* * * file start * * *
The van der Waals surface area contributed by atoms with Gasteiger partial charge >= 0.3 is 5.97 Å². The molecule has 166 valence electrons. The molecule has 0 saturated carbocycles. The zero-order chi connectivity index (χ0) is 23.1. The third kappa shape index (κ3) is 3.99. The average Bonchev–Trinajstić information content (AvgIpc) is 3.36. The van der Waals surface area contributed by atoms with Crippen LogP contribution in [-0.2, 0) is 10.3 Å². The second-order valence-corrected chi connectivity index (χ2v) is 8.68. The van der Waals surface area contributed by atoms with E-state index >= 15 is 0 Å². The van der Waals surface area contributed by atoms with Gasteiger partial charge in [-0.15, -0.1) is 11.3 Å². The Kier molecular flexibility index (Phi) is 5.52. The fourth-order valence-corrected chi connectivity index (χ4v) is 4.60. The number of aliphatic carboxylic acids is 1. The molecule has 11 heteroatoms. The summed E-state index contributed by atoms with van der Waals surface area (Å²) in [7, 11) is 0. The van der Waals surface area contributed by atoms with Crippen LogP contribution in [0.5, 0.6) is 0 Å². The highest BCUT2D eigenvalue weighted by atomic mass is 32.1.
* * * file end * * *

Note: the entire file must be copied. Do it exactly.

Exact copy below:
The van der Waals surface area contributed by atoms with Gasteiger partial charge >= 0.3 is 5.97 Å². The molecule has 166 valence electrons. The molecule has 0 saturated carbocycles. The zero-order chi connectivity index (χ0) is 23.1. The third kappa shape index (κ3) is 3.99. The average Bonchev–Trinajstić information content (AvgIpc) is 3.36. The van der Waals surface area contributed by atoms with Crippen LogP contribution in [-0.2, 0) is 10.3 Å². The second-order valence-corrected chi connectivity index (χ2v) is 8.68. The van der Waals surface area contributed by atoms with E-state index >= 15 is 0 Å². The van der Waals surface area contributed by atoms with Gasteiger partial charge in [-0.15, -0.1) is 11.3 Å². The Kier molecular flexibility index (Phi) is 5.52. The fourth-order valence-corrected chi connectivity index (χ4v) is 4.60. The number of aliphatic carboxylic acids is 1. The molecule has 11 heteroatoms. The summed E-state index contributed by atoms with van der Waals surface area (Å²) in [7, 11) is 0. The van der Waals surface area contributed by atoms with Crippen LogP contribution in [0.5, 0.6) is 0 Å². The highest BCUT2D eigenvalue weighted by atomic mass is 32.1.